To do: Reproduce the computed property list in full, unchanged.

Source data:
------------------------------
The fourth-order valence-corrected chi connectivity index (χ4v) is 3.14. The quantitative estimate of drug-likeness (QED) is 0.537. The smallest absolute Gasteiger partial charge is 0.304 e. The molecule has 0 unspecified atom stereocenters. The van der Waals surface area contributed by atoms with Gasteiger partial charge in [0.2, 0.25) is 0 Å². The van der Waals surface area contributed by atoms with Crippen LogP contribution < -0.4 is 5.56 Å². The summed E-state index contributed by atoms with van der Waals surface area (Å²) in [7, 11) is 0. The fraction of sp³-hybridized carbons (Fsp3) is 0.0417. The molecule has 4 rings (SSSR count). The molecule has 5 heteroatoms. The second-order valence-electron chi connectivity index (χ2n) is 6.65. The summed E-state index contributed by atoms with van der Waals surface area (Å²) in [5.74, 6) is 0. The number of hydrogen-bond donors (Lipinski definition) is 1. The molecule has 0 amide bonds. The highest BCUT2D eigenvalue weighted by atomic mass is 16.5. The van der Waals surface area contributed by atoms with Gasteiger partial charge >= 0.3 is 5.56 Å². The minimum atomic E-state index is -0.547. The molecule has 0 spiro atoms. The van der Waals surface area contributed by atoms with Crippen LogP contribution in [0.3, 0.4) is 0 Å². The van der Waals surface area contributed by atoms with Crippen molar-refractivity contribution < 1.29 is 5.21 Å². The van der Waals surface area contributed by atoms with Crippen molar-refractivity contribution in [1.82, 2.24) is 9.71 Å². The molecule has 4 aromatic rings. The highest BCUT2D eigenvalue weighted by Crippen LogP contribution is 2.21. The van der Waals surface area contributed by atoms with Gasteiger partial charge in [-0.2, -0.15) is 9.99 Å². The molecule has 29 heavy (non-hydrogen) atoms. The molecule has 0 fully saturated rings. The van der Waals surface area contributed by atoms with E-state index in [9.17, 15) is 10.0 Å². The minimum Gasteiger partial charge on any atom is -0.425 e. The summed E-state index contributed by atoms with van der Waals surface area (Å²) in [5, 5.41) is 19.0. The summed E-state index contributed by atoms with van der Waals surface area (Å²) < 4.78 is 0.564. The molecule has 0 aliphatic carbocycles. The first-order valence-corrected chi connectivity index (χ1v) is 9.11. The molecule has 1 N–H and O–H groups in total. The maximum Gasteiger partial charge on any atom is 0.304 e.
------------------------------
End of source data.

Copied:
The fourth-order valence-corrected chi connectivity index (χ4v) is 3.14. The quantitative estimate of drug-likeness (QED) is 0.537. The smallest absolute Gasteiger partial charge is 0.304 e. The molecule has 0 unspecified atom stereocenters. The van der Waals surface area contributed by atoms with Gasteiger partial charge in [0.2, 0.25) is 0 Å². The van der Waals surface area contributed by atoms with Crippen LogP contribution < -0.4 is 5.56 Å². The summed E-state index contributed by atoms with van der Waals surface area (Å²) in [7, 11) is 0. The fraction of sp³-hybridized carbons (Fsp3) is 0.0417. The molecule has 4 rings (SSSR count). The molecule has 5 heteroatoms. The second-order valence-electron chi connectivity index (χ2n) is 6.65. The summed E-state index contributed by atoms with van der Waals surface area (Å²) in [5.74, 6) is 0. The number of hydrogen-bond donors (Lipinski definition) is 1. The molecule has 0 amide bonds. The highest BCUT2D eigenvalue weighted by atomic mass is 16.5. The van der Waals surface area contributed by atoms with Gasteiger partial charge >= 0.3 is 5.56 Å². The minimum atomic E-state index is -0.547. The molecule has 0 spiro atoms. The van der Waals surface area contributed by atoms with Crippen LogP contribution in [0.3, 0.4) is 0 Å². The van der Waals surface area contributed by atoms with Crippen molar-refractivity contribution < 1.29 is 5.21 Å². The van der Waals surface area contributed by atoms with Crippen molar-refractivity contribution in [1.82, 2.24) is 9.71 Å². The molecule has 4 aromatic rings. The highest BCUT2D eigenvalue weighted by Crippen LogP contribution is 2.21. The van der Waals surface area contributed by atoms with Gasteiger partial charge in [-0.2, -0.15) is 9.99 Å². The molecule has 29 heavy (non-hydrogen) atoms. The molecule has 0 fully saturated rings. The van der Waals surface area contributed by atoms with E-state index in [9.17, 15) is 10.0 Å². The minimum Gasteiger partial charge on any atom is -0.425 e. The summed E-state index contributed by atoms with van der Waals surface area (Å²) in [5, 5.41) is 19.0. The summed E-state index contributed by atoms with van der Waals surface area (Å²) < 4.78 is 0.564. The molecule has 0 aliphatic carbocycles. The first-order valence-corrected chi connectivity index (χ1v) is 9.11. The molecule has 1 N–H and O–H groups in total. The maximum Gasteiger partial charge on any atom is 0.304 e.